Mealy bugs on roselle
My roselle plant seems to be badly infested. There are white mites (far right), red patches on the leaves (right), spiders and ants around it. I have been spraying the plant with a sulphur water mixture and removing the white mites manually. What else should I do?
Goh Chew Eng
The white mites are mealy bugs. You can use sulphur soap to treat it and rotate it with other environment-friendly pesticides like neem oil and summer oil. As these are contact insecticides, you need to ensure you spray all parts of the plant to suffocate any adult and young pests present on the plant.
Repeated applications based on the frequency recommended by the manufacturer are often required to ensure the pest population remains low.
The reddish patches on the leaves may be a response to something being sprayed on them. Did you apply any fertiliser or chemical on the leaves recently?
If they appear on the older leaves of the plant, it could also mean that your plant is suffering from a nutrient deficiency.
Ensure that the soil pH level is optimal for the plant and improve the soil conditions by incorporating good quality organic matter into the root zone. This will ensure nutrients are not locked up and promote healthy root growth.
Sugarcane infested by sucking scale insects
My sugarcane is growing quite well. But lately, the leaves have started to turn black at the tips, as if covered in soot, which can be removed by rubbing the leaves. There are yellowish dots at the base of the leaves (right) that look like worms. Is my plant diseased?
Thomas Lee Chee Chee
Your sugarcane is affected by a sucking insect - likely a type of scale insect. The pest excretes a sugar-rich solution, which brings about sooty mould that appears on the surface of the leaves.
As your sugarcane is for consumption, you may want to resort to less toxic pest-control methods.
First, wash the pests off the plant with a strong jet of water to reduce the number of pests to deal with.
Then spray a dilute solution of neem oil or summer oil weekly to keep the pest population in check. As these pesticides work via the contact mode, you will have to ensure that you cover all surfaces of the plant when you are spraying the pesticide solution.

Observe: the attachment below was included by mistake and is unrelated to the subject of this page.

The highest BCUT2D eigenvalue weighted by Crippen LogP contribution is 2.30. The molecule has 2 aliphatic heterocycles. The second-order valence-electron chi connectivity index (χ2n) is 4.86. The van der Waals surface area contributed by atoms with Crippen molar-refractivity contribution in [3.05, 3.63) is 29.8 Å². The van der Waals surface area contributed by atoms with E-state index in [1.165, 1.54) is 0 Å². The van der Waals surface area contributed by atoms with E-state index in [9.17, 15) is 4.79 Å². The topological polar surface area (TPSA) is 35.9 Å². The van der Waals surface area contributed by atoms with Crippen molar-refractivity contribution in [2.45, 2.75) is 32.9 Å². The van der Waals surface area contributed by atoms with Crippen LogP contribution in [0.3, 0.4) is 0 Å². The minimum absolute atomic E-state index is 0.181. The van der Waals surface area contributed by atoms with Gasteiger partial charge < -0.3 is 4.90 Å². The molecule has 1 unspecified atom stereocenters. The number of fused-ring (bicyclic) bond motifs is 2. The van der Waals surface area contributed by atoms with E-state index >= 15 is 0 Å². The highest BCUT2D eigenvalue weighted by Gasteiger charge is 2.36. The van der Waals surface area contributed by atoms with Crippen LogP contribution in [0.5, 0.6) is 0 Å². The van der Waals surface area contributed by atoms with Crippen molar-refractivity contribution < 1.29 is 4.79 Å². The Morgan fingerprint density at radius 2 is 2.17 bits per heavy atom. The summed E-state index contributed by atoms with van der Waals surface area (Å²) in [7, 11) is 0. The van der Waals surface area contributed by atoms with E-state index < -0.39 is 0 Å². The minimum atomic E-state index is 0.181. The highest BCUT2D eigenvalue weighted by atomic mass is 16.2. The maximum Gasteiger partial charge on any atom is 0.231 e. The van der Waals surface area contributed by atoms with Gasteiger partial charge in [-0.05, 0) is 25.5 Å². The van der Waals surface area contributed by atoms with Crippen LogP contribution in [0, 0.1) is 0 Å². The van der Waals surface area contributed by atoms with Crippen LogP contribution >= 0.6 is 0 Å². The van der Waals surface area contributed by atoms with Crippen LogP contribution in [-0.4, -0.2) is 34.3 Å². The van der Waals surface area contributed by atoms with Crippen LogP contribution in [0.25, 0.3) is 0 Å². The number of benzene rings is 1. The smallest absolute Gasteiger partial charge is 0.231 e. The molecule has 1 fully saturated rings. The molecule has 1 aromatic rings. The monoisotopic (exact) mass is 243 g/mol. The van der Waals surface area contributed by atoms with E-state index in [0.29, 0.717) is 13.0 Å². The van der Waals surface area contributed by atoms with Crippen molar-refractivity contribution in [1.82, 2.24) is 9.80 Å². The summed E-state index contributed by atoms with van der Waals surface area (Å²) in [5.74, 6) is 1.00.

Blue pea plant has spider mite infestation
What is wrong with the leaves of my blue pea plant?
Your blue pea plant (Clitoria ternatea) has a spider mite infestation, which is common in this plant. The pests appear as small red dots on the underside of leaves.
If your plant is robust, you may want to remove the infested leaves. Spray a dilute solution of neem oil or summer oil during the cooler part of the day to kill any remaining adult mites found on the plant.
When new leaves emerge, you may want to consider spraying the foliage daily with water to wash off mites and apply the above treatment weekly to keep the pest population low to not cause any visible damage.
Finally, ensure that the growing area is humid and that the plant receives sufficient sunlight. You may need to selectively prune the excessive leaves that the plant produces.
Common Mugwort used in traditional Chinese medicine
My neighbour gave me this plant (above) and said it can be eaten. Is this true?
Low Meow Eel
Botanically known as Artemisia vulgaris, the plant's common names include "Ai Ye" (Chinese name in hanyu pinyin), Common Mugwort, Common Wormwood and Moxa.
It is a common medicinal plant and used in traditional Chinese medicine to improve blood circulation and gynaecological issues.
The fresh leaves are known to be bitter, but can be used as a flavouring herb. They can be added to fried eggs or made into dumplings.
Common Tree-Vine can be propagated by stem-cuttings or seeds
I have been told the leaves of this plant (right) have medical properties. What is the name of this plant? How do I get rid of insects attacking the leaves and propagate the plant?
The plant is a native plant of Singapore.
It is botanically known as Leea indica and its common names include Common Tree-Vine, Jolok-Jolok and Merbati Padang.
This plant can be propagated via stem-cuttings or seeds that are produced when it grows larger and begins to flower and fruit.
There are small chewed marks on the leaves that could be caused by beetles.
A few chewed marks are usually no reason for concern.
If you are using the plant for medicinal purposes, you may want to use a less toxic pesticide such as neem oil, which can deter pests from eating your plant.
You can construct a fine netted tent over the plant to protect it from pests.
• Answers by Dr Wilson Wong, an NParks-certified practising horticulturist and park manager. He is the founder of Green Culture Singapore and an adjunct assistant professor (Food Science & Technology) at the National University of Singapore.
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